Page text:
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On the Containers of the Mind

the Emergence Explorer

Questions for the Week of January 16, 2006






these questions were based on the article
"The Conscious, Subconscious, and Unconscious, a New Look at an Old Metaphor."


Emergence Character Type Babies 9-AI-2


This Week's Questions


[posed by Austin S.]
  • Does healing actually reprogram the mind?
  • Is understanding the logic of things the first part of learning?
  • Does why logic have a direct correlation to traumatic events (submergences)?

Do you know?



[Question 1] Is the functional aspect of learning, that is, understanding the logic of a concept, the first piece in true learning?
[Answer] No. It is the last. In other words, logic is the direct result of our efforts to explain to others what has emerged or submerged in us. Even so, there are times wherein we can have some pretty beautiful logic in place before we heal. We just cannot benefit from this logic until after we heal.

As for the actual order in which we learn, everything begins with a personal experience. In this experience, whatever we witness gets integrated into the inner four layers of our personality. This is the visual integration of learning.

Once this happens, whatever we have visually witnessed then rapidly expands outward, and quickly integrates into the two middle layers of our personality. This is the medical integration.

Finally, whatever we have just learned gets integrated into what we already know, including into any previously existing but yet to be experienced logic. Here, then, is where the functional integration of learning occurs. Last, not first.

As a side note, people often wonder if functional learning ups the odds for having an emergence. As far as I can tell, it probably does. Thus, Louis Pasteur was probably right when he said, "Chance favors only the prepared mind." Most times anyway.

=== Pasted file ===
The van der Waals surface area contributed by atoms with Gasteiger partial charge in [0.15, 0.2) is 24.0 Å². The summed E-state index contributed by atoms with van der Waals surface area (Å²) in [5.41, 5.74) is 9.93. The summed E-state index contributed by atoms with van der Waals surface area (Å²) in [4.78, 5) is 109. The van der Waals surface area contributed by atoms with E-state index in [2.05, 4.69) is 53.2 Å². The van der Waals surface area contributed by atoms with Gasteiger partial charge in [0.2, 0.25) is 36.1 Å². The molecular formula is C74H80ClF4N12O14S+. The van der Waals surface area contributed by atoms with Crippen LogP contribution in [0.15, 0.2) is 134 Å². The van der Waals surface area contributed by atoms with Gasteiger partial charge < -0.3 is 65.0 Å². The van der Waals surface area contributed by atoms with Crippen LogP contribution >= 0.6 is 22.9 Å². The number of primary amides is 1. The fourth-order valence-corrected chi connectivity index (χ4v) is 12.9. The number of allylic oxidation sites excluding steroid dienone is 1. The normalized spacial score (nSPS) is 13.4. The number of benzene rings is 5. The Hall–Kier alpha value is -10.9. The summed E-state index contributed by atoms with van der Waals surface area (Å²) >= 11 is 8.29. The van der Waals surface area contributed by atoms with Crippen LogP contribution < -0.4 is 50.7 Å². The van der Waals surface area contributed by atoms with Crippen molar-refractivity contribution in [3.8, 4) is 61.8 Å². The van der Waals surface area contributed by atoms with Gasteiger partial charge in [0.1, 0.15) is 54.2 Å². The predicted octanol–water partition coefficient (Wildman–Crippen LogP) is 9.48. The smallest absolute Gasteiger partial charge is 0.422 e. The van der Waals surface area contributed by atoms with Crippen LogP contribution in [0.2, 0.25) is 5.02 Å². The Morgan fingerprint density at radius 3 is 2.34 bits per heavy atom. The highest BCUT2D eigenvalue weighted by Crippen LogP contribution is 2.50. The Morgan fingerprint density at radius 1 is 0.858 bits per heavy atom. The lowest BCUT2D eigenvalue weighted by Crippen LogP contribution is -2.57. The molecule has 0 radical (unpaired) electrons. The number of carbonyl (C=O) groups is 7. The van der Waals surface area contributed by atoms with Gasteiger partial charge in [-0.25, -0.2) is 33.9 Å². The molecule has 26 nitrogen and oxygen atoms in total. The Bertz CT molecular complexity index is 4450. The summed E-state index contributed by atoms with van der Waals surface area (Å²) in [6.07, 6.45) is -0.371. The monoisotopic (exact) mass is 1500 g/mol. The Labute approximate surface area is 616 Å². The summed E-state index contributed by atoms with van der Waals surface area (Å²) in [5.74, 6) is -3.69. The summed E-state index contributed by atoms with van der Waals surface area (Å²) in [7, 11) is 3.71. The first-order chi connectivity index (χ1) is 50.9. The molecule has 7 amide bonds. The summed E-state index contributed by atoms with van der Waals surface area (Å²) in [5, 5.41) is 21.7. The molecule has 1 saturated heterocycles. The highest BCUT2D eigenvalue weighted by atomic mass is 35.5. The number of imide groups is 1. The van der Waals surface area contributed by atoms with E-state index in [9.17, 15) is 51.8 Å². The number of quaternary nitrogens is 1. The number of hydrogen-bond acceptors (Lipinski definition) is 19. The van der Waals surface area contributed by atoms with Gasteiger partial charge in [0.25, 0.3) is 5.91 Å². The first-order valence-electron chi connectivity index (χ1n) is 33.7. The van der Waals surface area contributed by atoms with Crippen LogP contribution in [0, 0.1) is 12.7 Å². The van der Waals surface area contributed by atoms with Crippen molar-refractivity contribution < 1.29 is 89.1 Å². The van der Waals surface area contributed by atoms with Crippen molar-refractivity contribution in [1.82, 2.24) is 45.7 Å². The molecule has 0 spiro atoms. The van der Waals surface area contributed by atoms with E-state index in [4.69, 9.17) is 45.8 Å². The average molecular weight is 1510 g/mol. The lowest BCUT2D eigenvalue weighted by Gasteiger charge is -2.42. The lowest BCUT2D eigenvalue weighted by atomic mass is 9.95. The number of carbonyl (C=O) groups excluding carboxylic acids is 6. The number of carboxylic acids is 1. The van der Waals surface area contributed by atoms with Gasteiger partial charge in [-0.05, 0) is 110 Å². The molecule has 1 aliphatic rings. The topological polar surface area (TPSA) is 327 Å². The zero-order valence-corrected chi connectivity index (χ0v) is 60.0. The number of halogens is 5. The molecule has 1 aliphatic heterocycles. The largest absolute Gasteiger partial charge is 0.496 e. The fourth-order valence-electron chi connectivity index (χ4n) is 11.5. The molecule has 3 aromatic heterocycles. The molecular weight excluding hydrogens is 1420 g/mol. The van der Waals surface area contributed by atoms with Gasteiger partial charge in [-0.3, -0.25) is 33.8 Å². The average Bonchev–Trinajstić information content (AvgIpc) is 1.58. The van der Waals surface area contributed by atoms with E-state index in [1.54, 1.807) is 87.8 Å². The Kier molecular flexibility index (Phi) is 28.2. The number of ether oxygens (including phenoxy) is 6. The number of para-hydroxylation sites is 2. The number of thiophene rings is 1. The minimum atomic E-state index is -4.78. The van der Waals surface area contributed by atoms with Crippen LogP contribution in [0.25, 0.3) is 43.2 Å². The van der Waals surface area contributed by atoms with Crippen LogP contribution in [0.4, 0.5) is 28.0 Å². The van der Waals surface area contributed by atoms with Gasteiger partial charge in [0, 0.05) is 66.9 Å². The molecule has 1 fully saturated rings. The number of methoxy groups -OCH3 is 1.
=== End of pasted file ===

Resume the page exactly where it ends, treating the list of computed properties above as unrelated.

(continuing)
[Question 2] Does “why logic” have a direct correlation to traumatic events (submergences), and is the natural why directly related to emergences?
[Answer] The key to understanding your questions lies in the word "directly." Thus, in order to understand what I'm about to say, you need to first ask yourself, to what is the word "directly" referring?

The answer?

With regard to submergent events (also known as "traumatic events"), the amount of why logic generated correlates directly to the combined experience of both the severity of the suffering and the length of time in which you experience this suffering. Thus, the longer and more intensely you spend time in Layers 8 and 7, the more you suffer and the more this suffering generates why logic. (WL = ST; Why Logic = Suffering x Time)

With regard to emergent events (also known as "healing moments," "learning / discovery," "becoming more conscious," and "learning to love",) the amount of natural logic directly correlates to the combined experience of both the intensity of the discovery and the length of time in which you experience this discovery. Thus, the longer and more intensely you spend time in Layers 9 and 10, the more amazement you feel and the more this amazement generates natural whys. (NL = DT; Natural Logic = Discovery times Time)

Now in order to understand what I have just said, remember, we do not always get injured by traumatic events. Thus, in most instances, experiencing a trauma simply causes us to go into shock gradually. This means we do not get startled and so, we do not get injured.